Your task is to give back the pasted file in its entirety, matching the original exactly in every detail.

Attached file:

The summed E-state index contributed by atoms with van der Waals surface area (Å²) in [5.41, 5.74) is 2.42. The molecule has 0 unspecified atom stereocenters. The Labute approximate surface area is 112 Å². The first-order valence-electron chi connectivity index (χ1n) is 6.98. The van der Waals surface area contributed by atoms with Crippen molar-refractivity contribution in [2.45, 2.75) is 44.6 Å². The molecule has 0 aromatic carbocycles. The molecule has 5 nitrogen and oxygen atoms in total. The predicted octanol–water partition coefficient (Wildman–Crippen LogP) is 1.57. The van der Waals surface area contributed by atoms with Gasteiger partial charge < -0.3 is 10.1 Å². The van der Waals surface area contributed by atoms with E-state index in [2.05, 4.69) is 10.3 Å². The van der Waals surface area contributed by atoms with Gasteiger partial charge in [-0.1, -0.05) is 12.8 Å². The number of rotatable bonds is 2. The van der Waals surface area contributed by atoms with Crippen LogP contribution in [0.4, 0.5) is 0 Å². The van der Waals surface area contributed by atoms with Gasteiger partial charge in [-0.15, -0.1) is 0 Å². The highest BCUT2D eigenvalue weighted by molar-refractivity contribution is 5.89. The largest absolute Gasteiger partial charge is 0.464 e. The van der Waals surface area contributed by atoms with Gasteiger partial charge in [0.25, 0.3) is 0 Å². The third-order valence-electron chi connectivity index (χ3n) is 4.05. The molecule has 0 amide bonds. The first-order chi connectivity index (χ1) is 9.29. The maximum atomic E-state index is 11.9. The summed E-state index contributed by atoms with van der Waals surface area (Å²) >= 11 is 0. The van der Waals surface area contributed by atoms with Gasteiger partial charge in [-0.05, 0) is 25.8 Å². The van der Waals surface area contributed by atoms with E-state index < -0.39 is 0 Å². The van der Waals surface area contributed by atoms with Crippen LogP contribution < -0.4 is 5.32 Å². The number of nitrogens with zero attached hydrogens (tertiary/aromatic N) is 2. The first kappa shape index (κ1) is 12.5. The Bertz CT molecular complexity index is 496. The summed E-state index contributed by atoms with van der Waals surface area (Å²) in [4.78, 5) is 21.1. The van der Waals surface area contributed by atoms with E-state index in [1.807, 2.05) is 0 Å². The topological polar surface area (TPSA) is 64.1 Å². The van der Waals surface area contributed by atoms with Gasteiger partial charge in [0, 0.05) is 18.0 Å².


The summed E-state index contributed by atoms with van der Waals surface area (Å²) in [5.41, 5.74) is 2.42. The molecule has 0 unspecified atom stereocenters. The Labute approximate surface area is 112 Å². The first-order valence-electron chi connectivity index (χ1n) is 6.98. The van der Waals surface area contributed by atoms with Crippen molar-refractivity contribution in [2.45, 2.75) is 44.6 Å². The molecule has 0 aromatic carbocycles. The molecule has 5 nitrogen and oxygen atoms in total. The predicted octanol–water partition coefficient (Wildman–Crippen LogP) is 1.57. The van der Waals surface area contributed by atoms with Gasteiger partial charge < -0.3 is 10.1 Å². The van der Waals surface area contributed by atoms with E-state index in [2.05, 4.69) is 10.3 Å². The van der Waals surface area contributed by atoms with Gasteiger partial charge in [-0.1, -0.05) is 12.8 Å². The number of rotatable bonds is 2. The van der Waals surface area contributed by atoms with Crippen LogP contribution in [0.4, 0.5) is 0 Å². The van der Waals surface area contributed by atoms with Gasteiger partial charge in [-0.15, -0.1) is 0 Å². The highest BCUT2D eigenvalue weighted by molar-refractivity contribution is 5.89. The largest absolute Gasteiger partial charge is 0.464 e. The van der Waals surface area contributed by atoms with Gasteiger partial charge in [0.25, 0.3) is 0 Å². The third-order valence-electron chi connectivity index (χ3n) is 4.05. The molecule has 0 amide bonds. The first-order chi connectivity index (χ1) is 9.29. The maximum atomic E-state index is 11.9. The summed E-state index contributed by atoms with van der Waals surface area (Å²) >= 11 is 0. The van der Waals surface area contributed by atoms with Gasteiger partial charge in [-0.05, 0) is 25.8 Å². The van der Waals surface area contributed by atoms with E-state index < -0.39 is 0 Å². The van der Waals surface area contributed by atoms with Crippen LogP contribution < -0.4 is 5.32 Å². The number of nitrogens with zero attached hydrogens (tertiary/aromatic N) is 2. The first kappa shape index (κ1) is 12.5. The Bertz CT molecular complexity index is 496. The summed E-state index contributed by atoms with van der Waals surface area (Å²) in [4.78, 5) is 21.1. The van der Waals surface area contributed by atoms with E-state index in [1.807, 2.05) is 0 Å². The topological polar surface area (TPSA) is 64.1 Å². The van der Waals surface area contributed by atoms with Gasteiger partial charge in [0, 0.05) is 18.0 Å².